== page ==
Taylor Monahan, the founder and CEO of MyCrypto, one of the most widely utilized non-custodial wallets in crypto, has said that QuadrigaCX may never have had an Ethereum cold wallet.
Crypto Wallet CEO Raises Questions about QuadrigaCX’s Claims
After evaluating three main Ethereum addresses used by QuadrigaCX, Monahan said that all of the addresses were likely owned by customers, not by the exchange.
2016: 0x0ee4e2d (blue)
Biggest outgoing TXs go to:
– A Bitfinex Deposit Address #1 (red)
– 0x027beef (green)
– 0xb6aac (purple) pic.twitter.com/jsPOnIADGI
— Taylor Monahan (@tayvano_) February 4, 2019
“Based o[n] the actions via ShapeShift, I can only assume they were trading the ETH for BTC on Bitfinex/Poloniex as well. Regardless, these were customer funds. All 3 main addresses ultimately receive ALL customer deposits, which were then sent to a variety of exchanges,” she said.
Earlier this month, as CCN extensively reported, Canada’s largest crypto exchange QuadrigaCX lost its access to customer funds worth $190 million in crypto and fiat.
The exchange stated that its CEO, who had sole control of the exchange’s cold wallet private keys, passed away and the firm is no longer able to access the funds as a result.
Experts Skeptical Toward QuadrigaCX Case, Can $150 Million in Crypto be Recovered?
Throughout the past several days, several reports claimed that QuadrigaCX’s cold wallet addresses have been moving funds.
But, most of the addresses turned out to be hot wallets given the size of the transactions initiated by the wallets.
Large exchanges often store the majority of user funds in cold wallets that are stored offline and cannot be targeted by hackers.
Exchanges like Binance and Coinbase are known to have implemented sophisticated systems to safeguard and protect holdings stored in cold wallets.
Before initiating transactions from cold wallets, major exchanges go through weeks to even months of planning to ensure no technical mishap occurs.
Is the Missing Crypto From QuadrigaCX’s $150 Million Disaster On the Move? Experts Weigh-in https://t.co/8qUm0238xa
— CCN.com (@CryptoCoinsNews) February 3, 2019
The three main addresses of QuadrigaCX evaluated by MyCrypto CEO Taylor Monahan sent many transactions to different wallets including the addresses of Bitfinex and Poloniex.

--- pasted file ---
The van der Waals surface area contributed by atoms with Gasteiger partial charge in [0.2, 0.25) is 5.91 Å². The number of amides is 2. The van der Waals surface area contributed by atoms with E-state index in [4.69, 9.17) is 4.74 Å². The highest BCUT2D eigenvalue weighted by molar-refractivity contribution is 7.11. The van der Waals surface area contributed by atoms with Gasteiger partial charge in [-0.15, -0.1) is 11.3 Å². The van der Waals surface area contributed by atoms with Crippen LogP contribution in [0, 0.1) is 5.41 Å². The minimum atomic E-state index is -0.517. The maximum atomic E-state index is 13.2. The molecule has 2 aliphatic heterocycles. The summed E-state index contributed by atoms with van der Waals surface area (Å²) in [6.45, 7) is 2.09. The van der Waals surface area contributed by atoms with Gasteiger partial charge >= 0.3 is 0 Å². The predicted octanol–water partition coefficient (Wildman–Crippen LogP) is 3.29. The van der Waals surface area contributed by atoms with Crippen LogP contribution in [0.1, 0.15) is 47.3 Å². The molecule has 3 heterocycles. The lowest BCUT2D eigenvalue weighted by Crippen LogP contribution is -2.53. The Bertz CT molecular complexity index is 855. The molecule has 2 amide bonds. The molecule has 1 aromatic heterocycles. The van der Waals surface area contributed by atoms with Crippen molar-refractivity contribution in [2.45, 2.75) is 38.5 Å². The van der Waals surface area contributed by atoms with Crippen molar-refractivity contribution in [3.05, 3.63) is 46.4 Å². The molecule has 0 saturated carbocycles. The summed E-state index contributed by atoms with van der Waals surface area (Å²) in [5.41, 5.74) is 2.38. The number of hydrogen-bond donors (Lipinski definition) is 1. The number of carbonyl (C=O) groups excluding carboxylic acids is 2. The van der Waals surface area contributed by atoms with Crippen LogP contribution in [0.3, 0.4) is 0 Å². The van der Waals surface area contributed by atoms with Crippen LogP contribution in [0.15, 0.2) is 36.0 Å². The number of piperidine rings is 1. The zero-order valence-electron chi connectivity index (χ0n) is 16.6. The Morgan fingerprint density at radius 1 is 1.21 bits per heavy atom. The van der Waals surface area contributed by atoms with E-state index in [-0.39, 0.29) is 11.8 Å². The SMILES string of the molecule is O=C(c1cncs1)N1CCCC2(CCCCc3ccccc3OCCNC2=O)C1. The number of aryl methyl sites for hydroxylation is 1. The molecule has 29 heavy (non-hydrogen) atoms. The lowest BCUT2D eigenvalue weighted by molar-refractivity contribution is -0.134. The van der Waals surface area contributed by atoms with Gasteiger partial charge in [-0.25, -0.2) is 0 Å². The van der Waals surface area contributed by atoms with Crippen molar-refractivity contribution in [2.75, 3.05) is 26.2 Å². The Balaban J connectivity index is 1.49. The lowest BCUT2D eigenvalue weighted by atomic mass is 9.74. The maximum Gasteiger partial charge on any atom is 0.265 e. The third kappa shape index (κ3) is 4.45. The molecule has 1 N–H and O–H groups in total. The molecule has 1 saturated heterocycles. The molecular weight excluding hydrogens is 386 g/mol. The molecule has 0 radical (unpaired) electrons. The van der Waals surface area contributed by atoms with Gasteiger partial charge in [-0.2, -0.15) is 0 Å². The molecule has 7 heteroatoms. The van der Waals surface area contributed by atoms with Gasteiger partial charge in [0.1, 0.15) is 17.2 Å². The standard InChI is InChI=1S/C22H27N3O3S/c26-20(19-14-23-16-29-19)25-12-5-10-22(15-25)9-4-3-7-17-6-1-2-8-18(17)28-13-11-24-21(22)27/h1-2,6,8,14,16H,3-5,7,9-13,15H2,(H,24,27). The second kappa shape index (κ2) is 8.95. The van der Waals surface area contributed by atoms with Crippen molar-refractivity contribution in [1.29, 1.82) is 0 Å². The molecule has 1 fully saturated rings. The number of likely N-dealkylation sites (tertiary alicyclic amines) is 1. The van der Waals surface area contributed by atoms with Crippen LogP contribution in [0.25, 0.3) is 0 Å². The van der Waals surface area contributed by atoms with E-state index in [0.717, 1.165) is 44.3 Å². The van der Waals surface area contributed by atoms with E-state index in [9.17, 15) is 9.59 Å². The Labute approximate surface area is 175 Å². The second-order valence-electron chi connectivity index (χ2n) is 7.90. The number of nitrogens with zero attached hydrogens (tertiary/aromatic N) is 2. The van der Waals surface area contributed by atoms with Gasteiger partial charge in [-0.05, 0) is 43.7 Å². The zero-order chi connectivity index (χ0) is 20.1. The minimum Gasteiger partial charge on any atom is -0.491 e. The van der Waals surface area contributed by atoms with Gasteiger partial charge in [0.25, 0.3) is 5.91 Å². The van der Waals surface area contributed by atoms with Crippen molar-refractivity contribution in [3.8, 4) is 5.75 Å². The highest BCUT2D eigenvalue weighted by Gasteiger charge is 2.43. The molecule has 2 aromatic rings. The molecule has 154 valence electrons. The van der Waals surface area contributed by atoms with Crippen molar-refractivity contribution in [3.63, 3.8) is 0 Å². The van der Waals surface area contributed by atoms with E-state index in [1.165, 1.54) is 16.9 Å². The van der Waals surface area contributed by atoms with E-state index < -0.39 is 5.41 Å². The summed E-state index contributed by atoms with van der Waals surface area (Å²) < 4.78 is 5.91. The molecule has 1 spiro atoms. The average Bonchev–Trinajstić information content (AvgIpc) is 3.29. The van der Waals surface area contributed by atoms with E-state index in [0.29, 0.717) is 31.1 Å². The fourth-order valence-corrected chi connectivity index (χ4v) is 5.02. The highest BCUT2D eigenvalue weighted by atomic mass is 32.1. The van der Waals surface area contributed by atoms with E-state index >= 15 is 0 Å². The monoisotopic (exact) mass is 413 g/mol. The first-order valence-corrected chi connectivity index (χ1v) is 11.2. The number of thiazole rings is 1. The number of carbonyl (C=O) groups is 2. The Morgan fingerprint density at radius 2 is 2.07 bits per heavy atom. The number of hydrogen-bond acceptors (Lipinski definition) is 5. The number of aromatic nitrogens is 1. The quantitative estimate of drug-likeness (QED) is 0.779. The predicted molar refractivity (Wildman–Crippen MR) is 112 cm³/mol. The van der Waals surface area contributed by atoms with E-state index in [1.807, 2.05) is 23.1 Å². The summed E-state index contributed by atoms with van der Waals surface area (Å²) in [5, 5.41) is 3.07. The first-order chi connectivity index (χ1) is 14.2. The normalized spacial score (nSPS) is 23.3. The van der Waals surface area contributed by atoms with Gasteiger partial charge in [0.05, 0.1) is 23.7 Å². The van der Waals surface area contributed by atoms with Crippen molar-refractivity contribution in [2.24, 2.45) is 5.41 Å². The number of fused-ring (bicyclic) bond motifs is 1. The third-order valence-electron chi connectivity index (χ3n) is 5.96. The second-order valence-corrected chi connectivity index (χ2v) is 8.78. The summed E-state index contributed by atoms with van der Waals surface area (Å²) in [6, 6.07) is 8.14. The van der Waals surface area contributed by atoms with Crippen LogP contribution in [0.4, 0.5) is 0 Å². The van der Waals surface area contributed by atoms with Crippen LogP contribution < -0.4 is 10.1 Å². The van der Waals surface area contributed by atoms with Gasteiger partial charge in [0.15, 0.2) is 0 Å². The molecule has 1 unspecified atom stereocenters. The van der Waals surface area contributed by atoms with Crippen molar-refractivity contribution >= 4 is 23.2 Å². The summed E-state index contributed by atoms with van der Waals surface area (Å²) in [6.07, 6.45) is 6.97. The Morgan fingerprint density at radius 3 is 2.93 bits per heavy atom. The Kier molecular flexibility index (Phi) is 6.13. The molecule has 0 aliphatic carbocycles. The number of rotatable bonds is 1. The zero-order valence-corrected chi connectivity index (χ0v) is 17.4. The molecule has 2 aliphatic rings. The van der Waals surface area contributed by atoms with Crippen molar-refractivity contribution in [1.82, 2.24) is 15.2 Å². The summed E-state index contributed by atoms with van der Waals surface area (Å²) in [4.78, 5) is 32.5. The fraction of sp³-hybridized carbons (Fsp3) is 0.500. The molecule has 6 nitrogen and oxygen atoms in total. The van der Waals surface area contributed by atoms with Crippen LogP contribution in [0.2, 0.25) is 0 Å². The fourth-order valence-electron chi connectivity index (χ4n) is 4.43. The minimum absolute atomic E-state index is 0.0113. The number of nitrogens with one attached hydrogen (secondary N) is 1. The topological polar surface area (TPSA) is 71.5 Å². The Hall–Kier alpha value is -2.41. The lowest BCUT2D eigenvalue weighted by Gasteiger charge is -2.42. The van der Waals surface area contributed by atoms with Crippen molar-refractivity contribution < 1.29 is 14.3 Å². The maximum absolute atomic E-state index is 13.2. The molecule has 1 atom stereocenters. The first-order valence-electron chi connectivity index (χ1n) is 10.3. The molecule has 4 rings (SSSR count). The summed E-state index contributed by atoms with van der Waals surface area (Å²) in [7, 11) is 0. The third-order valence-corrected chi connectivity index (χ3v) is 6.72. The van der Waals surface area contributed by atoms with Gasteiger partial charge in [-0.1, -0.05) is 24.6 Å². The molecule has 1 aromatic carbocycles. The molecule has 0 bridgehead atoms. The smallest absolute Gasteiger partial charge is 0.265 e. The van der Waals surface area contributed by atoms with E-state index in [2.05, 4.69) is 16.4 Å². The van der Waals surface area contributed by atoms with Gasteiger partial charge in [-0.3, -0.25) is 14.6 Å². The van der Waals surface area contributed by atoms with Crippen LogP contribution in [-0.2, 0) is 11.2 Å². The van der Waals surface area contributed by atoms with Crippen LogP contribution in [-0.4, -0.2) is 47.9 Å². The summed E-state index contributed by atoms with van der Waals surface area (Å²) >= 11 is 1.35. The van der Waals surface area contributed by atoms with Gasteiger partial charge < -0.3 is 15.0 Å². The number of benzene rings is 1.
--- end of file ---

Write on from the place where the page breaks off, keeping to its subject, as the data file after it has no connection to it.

Considering that cold wallets of exchanges usually deal with millions of dollars in customer funds, the several thousand ETH sent out by the three wallets show they are unlikely to be the cold wallets of QuadrigaCX.
Speaking to CCN, Monahan said she has yet to evaluate the main ETH address of QuadrigaCX that contains more than 500,000 transactions.
But, based on the pattern of the three addresses, it is entirely possible that QuadrigaCX never had an Ethereum cold wallet.
“I’m seeing NO indication of Quadriga ever having cold / reserve wallets for ETH,” Monahan said.
The MyCrypto CEO added:
“Oh, and just in case you weren’t shaking your head enough, don’t forget that Quadriga ran an exchange with KYC. They have a pile of user’s KYC data. They could turn around and open an exchange account with any of that KYC data to move money.”
In previous interviews, as revealed by Cornell Professor Emin Gün Sirer, former QuadrigaCX CEO Gerry Cotten claimed that the exchange employed a multi-signature system to protect user funds.
A multi-signature system allows individuals or businesses to hold private keys to a certain address. Only when the majority of the keys are combined can the individuals or businesses obtain access to the funds stored in the address.
However, the exchange evidently had not employed a multi-signature system in all of its cold wallets because it was reported that the CEO had full control over the funds.
Quadriga previously claimed to have multisig wallets.https://t.co/3hsrLZw4ZY
— Emin Gün Sirer (@el33th4xor) February 3, 2019
Jesse Powell, the CEO of Kraken, also raised suspicion on the case involving QuadrigaCX given the absurdity of the situation.
“We have thousands of wallet addresses known to belong to QuadrigaCX and are investigating the bizarre and, frankly, unbelievable story of the founder’s death and lost keys. I’m not normally calling for subpoenas but if the Royal Canadian Mounted Police are looking into this, contact Kraken,” he said.
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